Hello Chris. I noticed your post over there. As others with more of a maths grounding than I have said, the 40-30-30 probability is statistically meaningless when you look the the benchmark graphs.

    As I have said elsewhere the forecast is nothing more than a hedge your bets gambit. If the weather was slightly cooler, on trend or slightly warmer the Met Office’s forecast allows them to say they got it right. It’s a nonsense.

    The real issues here are that:

    1. The Met Office spends time and a great deal of public money developing a temperature probability map and puts it into the public arena, then they then tell us to ignore it when it proves inaccurate. The purpose of this map has still not been adequately explained and even organisations like the National Grid relied on it for their gas reserve planning. When the media focused on the map at the end of October, the Met Office did not disown it. Helen Chivers actually defended the map and said it took into account all factors including La Nina.

    2. A more decisive report should be expected of the Met Office and the Met Office has said that is what they delivered to the government (Cabinet Office). The Met Office, under pressure for not telling the public that extreme weather was coming, briefed Roger Harrabin that it did forecast an ‘extremely cold’ start to the winter, but only told the government. The insinuation being the Met Office did its job but the government failed to prepare for the extreme snap. So we asked for a copy of the advice provided.

    3. Now we have the forecast via FOI we can see the Met Office claim is plainly not true. The Met Office dropped the ball and the government said as much in its parliamentary answer to a question on the matter in the House that: ‘In late October, the Met Office advised that temperatures during November and December were likely to be average or colder‘. That is not a forecast of a cold winter. Saying ‘we don’t know’ would have equal weight to that. For all the public money spent on the department and all the supercomputing power it has, this is the best they can do?

    4. A loosely defined forecast that can be read as predicting a slightly increased risk of a colder than average winter bears no relation to the Met Office claims that they predicted an ‘extremely cold’ start to the winter. There is absolutely no mention of an extremely cold anything. Their definition of ‘cold’ came nowhere close to reflecting the conditions we experienced. The Met Office sent its ‘cover all bases forecast’ to the Cabinet Office and the Cabinet Office extracted information from it for the executive summary that the Met Office signed off – namely that: ‘The Met Office seasonal outlook for the period November to January is showing no clear signals for the winter’. The Met Office didn’t reply saying that was inaccurate, or that the summary should state extremely cold weather was expected. This is the ‘smoking gun’ as it were.

    5. Roger Harrabin wrote his piece in the Radio Times after speaking to the Met Office. He was clearly briefed. There is no way he could have written these two extracts without having been told by the Met Office it was their version of events: ‘In October the forecaster privately warned the Government – with whom it has a contract – that Britain was likely to face an extremely cold winter’ and ‘Why didn’t the Met Office tell us that Greenland was about to swap weather with Godalming? The truth is it did suspect we were in for an exceptionally cold early winter, and told the Cabinet Office so in October’. This is the Met Office line, not Harrabin’s. And as I have detailed above and in a series of posts, it is simply not true.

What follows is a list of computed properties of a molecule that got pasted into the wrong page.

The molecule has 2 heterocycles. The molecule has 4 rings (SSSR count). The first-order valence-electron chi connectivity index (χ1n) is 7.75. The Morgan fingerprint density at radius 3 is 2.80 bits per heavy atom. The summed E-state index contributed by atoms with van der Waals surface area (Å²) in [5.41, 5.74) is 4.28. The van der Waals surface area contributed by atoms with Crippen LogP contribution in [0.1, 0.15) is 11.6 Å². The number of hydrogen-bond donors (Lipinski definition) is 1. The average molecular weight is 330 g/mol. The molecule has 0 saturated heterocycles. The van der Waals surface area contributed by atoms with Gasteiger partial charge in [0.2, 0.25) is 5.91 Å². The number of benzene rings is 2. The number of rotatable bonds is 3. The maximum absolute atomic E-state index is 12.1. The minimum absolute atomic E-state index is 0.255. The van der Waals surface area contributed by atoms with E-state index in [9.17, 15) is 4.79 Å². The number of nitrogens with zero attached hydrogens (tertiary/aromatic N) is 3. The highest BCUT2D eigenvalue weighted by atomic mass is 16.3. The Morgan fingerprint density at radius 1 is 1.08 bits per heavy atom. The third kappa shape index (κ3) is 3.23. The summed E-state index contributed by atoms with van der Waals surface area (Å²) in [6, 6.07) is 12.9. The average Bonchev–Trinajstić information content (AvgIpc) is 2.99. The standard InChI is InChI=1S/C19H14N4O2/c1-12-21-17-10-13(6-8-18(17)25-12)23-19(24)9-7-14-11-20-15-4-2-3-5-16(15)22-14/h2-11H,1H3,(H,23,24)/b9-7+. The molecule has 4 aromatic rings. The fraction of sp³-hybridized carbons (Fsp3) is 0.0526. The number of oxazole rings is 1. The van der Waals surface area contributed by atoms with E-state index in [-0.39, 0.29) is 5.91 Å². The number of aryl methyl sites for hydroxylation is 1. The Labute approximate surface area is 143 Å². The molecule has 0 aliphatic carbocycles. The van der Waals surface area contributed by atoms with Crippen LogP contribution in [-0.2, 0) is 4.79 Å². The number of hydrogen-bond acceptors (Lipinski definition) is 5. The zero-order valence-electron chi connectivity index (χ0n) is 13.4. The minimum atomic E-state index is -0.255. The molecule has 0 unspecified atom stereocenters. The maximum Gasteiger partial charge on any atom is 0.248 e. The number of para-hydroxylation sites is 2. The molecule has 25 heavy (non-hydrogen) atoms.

The only people who are arguing the toss over this are Met Office employees and those who will say black is white to oppose any observation made by someone like myself who believes the hypothesis of man made global warming is flawed and discredited.

  40. 41 Chris Hughes 30/01/2011 at 1:15 pm

    Hi Autonomous Mind, thanks for the reply.

    Do you have any reference for the benchmark graphs? One would be much appreciated, thanks.

    Your point about them hedging their bets is, I feel, a little unfair; I would look at it as their model producing a pretty broad distribution. You are obviously correct about the ability to shoehorn observations into the three categories though. I would just hope that they would have a little more integrity :).

    With respect to your five points:

    1. I accept your concerns here with respect to public information.

    2. This statement ‘briefed Roger Harrabin that it did forecast an ‘extremely cold’ start to the winter’ appears, with all due respect, to be speculation.

    3. When running ensembles, you get a probability distribution. It seems that the model used was (is) inadequate to make any ‘harder’ prediction about the severity of the winter. Whether or not you consider further investment in such models to be an acceptable use of public money is, I would suggest, a matter of political opinion.

    4. With respect to the ‘extremely cold’ claim, I refer to point 2, though as then if there is evidence of them making such a claim (particularly in an official context), then that would be unacceptable.

    With respect to severity of the winter, I would refer you to Table 1 in their report. It lists anomaly of the ‘typical lower limit of UK average temperature’ as being 1.5 C colder than the long-term average. This is not an absolute limit, it is the lower end of some (admittedly unquoted) statistical interval. It does not rule out colder temperatures, and must be read in the context of similar intervals, in the same way that any deviation of a mean from a long-term mean can represent important changes. In short, I would urge caution when directly interpreting those numbers.

    With respect to the statement, I do still feel that agreeing with that relatively non-committal statement is not quite as shocking as you and others, but that seems to be a matter of opinion (see note below).

    5. No need to reiterate on the first point, though obviously your quotes are compelling. I feel that the last paragraph (maybe not part of point 5) is a little unfair, but there we go.